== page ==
higher the mutual trust, the more access you can safely provide to external parties such as your customers, suppliers, business partners, vendors, consultants, employees, and contractors. In this global and increasingly digital age, the ability to provide this secure and trusted access is no longer a differentiator, but a business necessity.

The Evolution of Information Security:

In the early days of networking, individual computers were connected together only in academic and government environments. Thus, at that time, the networking technologies that were developed were specific to academic and government environments. Originally, the academic security model was “wide open” and the government security model was “closed and locked.” There wasn’t much in between. The government was mainly concerned with blocking access to computers, restricting internal access to confidential data, and preventing interception of data (for example, by shielding equipment to prevent electromagnetic radiation from being intercepted).

Business Agility:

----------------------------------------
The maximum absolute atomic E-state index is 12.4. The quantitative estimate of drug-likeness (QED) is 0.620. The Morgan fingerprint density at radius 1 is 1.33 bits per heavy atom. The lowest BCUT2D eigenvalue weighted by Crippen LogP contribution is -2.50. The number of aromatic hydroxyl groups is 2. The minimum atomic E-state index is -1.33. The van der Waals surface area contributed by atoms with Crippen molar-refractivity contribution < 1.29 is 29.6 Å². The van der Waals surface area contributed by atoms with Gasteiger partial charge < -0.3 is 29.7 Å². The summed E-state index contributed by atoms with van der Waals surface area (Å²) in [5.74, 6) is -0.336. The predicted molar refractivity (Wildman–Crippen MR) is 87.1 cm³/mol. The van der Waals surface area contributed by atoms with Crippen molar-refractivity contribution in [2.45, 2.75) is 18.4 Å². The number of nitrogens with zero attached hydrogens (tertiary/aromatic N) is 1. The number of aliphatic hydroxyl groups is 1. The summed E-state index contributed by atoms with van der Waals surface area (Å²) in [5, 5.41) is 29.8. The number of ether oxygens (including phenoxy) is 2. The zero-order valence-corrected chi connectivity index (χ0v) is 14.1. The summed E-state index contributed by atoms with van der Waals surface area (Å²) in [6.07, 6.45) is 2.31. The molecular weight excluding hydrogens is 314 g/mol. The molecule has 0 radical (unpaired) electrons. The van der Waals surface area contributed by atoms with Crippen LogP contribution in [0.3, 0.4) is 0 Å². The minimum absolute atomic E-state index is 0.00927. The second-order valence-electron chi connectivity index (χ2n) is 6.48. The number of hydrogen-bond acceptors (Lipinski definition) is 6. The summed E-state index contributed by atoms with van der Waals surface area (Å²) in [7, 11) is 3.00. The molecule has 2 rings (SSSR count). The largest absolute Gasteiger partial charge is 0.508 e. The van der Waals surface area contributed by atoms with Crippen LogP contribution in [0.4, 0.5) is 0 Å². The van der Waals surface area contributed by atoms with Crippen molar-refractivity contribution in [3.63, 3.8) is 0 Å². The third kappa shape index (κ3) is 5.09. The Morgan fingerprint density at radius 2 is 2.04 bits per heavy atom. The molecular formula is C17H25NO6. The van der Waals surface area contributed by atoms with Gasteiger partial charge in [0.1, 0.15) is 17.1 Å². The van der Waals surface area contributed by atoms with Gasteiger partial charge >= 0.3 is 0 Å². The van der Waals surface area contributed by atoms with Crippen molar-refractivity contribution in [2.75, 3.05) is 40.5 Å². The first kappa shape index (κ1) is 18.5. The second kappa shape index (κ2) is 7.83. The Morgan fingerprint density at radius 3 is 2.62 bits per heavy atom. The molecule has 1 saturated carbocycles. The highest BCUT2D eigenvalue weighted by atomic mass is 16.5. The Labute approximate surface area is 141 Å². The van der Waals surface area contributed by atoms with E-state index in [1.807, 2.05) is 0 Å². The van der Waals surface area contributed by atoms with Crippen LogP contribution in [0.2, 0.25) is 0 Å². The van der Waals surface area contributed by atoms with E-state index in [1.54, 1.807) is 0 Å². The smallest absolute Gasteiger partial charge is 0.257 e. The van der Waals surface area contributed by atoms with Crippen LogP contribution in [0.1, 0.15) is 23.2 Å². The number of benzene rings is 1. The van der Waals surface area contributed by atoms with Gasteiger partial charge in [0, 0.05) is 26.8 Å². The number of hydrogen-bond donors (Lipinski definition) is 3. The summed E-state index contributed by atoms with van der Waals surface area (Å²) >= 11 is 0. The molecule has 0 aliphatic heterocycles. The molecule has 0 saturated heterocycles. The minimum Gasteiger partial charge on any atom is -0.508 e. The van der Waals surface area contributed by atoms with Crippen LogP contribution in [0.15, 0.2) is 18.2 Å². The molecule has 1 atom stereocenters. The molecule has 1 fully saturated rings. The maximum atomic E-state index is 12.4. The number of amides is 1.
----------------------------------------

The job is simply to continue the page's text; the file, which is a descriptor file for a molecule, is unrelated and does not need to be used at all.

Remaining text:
Today, every company wants to open up its business operations to its customers, suppliers, and business partners, in order to reach more people and facilitate the expansion of revenue opportunities. For example, manufacturers want to reach individual customers and increase sales through e-commerce websites. Websites require connections to back-end resources like inventory systems, customer databases, and material and resource planning (MRP) applications. Extranets need to allow partners and contractors to connect to development systems, source code, and product development resources. And SaaS applications deliver business process tools over the Internet to customers. Knowledge is power—in business, the more you know, the better you can adapt. Strong security provides insight into what is happening on the network and, consequently, in the enterprise. Weak security leaves many companies blind to the daily flow of information to and from their infrastructure. If a company’s competitors have better control of their information, they have an advantage. The protection of a company’s information facilitates new business opportunities, and business processes require fewer resources when managed efficiently and securely. Contemporary security technologies and practices make life easier, not harder. Security allows information to be used more effectively in advancing the goals of the organization because that organization can safely allow more outside groups of people to utilize the information when it is secure.